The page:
Louise updated her LinkedIn profile to reflect that she was currently on the prowl for a job – what she didn’t realise was that the networking platform would send an email to everyone in her contact list.

– It wasn’t long before the then-editor of Terrorizer called me to ask if I’d quit Iron Fist. I hadn’t made any decisions at that point but said to him, ‘Why, do you want the job?’ Within three days he rang me to say that all was agreed upon and my publisher had said he’d be in touch. Still waiting for that call by the way! But it was all so smooth, and sudden, and respectfully done – well, between me and the new editor, the same can’t be said for me and the publisher. And it made sense. Around the half-way point of my housesitting, I invited a new friend to come and stay. I’d met her through mutual acquaintances and we’d become good pals. She worked for an environmental charity, which I thought was pretty cool, and through talking it was revealed that there was an opening in her department and she could get me a temporary position if I fancied a career-change. Eighteen months later, I now work full-time for an organisation which lobbies the government to protect environmental regulation.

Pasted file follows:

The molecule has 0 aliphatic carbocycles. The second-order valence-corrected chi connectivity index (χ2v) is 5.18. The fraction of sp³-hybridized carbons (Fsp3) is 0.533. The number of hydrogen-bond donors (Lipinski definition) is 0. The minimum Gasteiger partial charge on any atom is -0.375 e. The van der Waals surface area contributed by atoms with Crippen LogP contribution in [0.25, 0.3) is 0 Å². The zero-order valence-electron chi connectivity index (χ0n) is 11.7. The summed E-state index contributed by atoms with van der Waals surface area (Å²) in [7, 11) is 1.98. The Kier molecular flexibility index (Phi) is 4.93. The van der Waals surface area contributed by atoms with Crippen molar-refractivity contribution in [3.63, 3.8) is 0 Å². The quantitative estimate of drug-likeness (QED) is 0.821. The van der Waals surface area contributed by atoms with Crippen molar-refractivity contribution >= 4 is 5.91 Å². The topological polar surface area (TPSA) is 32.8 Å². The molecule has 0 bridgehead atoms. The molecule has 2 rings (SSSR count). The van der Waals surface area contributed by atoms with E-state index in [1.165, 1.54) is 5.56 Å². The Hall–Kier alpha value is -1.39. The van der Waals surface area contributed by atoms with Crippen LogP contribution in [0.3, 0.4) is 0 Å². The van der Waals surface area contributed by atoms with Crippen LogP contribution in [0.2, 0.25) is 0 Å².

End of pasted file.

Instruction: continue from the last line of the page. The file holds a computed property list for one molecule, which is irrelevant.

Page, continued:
Did Iron Fist fail, according to your ambitions?

– Yes. No. Look, here’s the fact of it: when quitting Terrorizer I knew I was being left behind. I think Terrorizer was beyond my scope of ambition. They wanted to beat big standard-bearers like Metal Hammer and I just wanted it to be this niche little underground rag who knew its place in the world and featured good stories about good bands by good writers. I was part of a growing movement of people who loved traditional heavy metal, death metal, black metal, doom, whatever. So, I started Iron Fist.

The new publication covered essentially any band, as long as they had a respectful nod to the holy trinity of BLACK SABBATH, IRON MAIDEN, and MOTÖRHEAD.